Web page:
Biden says delta Covid variant is ‘particularly dangerous’ for young people
President Joe Biden talks about reaching 300 million vaccines against COVID-19, in the State Dining Room of the White House, on Friday, June 18, 2021, in Washington.
Evan Vucci | PA
President Joe biden Friday doubled his administration’s call for Americans to get vaccinated against Covid-19 as soon as possible, warn that the highly transmissible delta variant appears to be “particularly dangerous” for young people.
“The data is clear: if you are not vaccinated, you could get seriously ill or die or spread it,” Biden said at a press conference from the White House.
Delta, the variant of Covid first identified in India, “will leave unvaccinated people even more vulnerable than they were a month ago,” he added. “It is a more easily transmitted variant, potentially more deadly and particularly dangerous for young people.”
Biden said the best way for young people to protect themselves is to get the full vaccine.
“Please, please, if you have a shot, get the second shot as soon as you can,” he said.
The president’s comments are his administration’s latest goal – to partially vaccinate 70% of American adults by July 4 – is on track to fail as the rate of inoculations slows down.
The chief scientist of the World Health Organization said earlier on Friday that the delta is become the dominant strain of the disease in the world. This is due to its “dramatically increased transmissibility,” WHO chief scientist Dr Soumya Swaminathan told a press conference.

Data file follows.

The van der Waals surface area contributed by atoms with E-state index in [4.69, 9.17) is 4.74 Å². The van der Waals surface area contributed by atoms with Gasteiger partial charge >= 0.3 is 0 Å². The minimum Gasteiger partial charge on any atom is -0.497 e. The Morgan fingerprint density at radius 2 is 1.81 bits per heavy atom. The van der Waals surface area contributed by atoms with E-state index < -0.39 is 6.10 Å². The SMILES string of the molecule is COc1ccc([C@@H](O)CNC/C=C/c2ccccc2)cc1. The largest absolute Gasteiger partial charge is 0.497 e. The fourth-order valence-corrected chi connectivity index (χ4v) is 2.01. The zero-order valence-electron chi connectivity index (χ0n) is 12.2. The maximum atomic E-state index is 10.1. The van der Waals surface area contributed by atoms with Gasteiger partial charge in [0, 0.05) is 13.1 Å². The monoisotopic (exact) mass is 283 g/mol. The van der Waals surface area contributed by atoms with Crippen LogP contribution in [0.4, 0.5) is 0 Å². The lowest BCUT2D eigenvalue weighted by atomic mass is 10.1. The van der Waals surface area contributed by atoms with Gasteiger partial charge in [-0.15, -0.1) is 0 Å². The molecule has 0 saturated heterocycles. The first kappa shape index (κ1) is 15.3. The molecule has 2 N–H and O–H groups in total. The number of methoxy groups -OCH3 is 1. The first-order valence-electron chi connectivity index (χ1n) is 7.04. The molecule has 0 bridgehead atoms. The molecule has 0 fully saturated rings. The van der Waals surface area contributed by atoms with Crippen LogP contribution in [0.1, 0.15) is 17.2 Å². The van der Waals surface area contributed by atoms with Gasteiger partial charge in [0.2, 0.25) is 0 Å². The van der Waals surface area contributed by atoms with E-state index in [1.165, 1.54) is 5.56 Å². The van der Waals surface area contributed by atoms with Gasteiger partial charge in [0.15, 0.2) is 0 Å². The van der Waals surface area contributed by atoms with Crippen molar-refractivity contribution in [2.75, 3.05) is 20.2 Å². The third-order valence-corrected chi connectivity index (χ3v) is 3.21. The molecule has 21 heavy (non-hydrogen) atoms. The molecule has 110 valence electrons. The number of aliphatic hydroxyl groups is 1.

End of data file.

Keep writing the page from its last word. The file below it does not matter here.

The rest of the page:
Studies suggest delta is around 60% more transmissible than alpha, the variant first identified in the UK that was more contagious than the original strain that emerged from Wuhan, China in late 2019.
Centers for Disease Control and Prevention director Dr Rochelle Walensky also said on Friday that she expected the delta to become the dominant variant in the United States and urged people to get vaccinated. The variant now accounts for 10% of all new cases in the United States, up from 6% last week, according to CDC data.
“As worrying as this delta strain is about its hyper transmissibility, our vaccines work,” Walensky told ABC’s “Good Morning America” program. If you get vaccinated, “you will be protected against this delta variant,” she added.
Health experts say the delta strain is of particular concern to young people, many of whom have yet to be vaccinated. While scientists are still unsure whether delta is causing more severe symptoms, there are signs that it might cause symptoms that are different from other variants.
Dr Paul Offit, director of the Vaccine Education Center at Children’s Hospital in Philadelphia, said the delta variant has essentially replaced the alpha, the variant that swept across Europe and later the United States earlier this year. He said as the virus continues to mutate, the United States will need a higher percentage of the vaccinated population.
“How much more information do we need to see that this virus mutates and creates more contagious viruses?” said Offit, also a member of the FDA’s Vaccines and Related Biologics Advisory Committee. “We need to vaccinate now. Get everyone vaccinated now.”
More than 176 million Americans, or 53.1% of the population, have had at least one injection on Friday, according to data compiled by the CDC. More than 148 million Americans are fully immunized, according to the agency.
States have an offer incentives ranging from free beer to $ 1 million lotteries to try and convince Americans to get bitten.
On Friday, Biden touted some of these incentives, including that most pharmacies offer 24-hour service on certain days in June.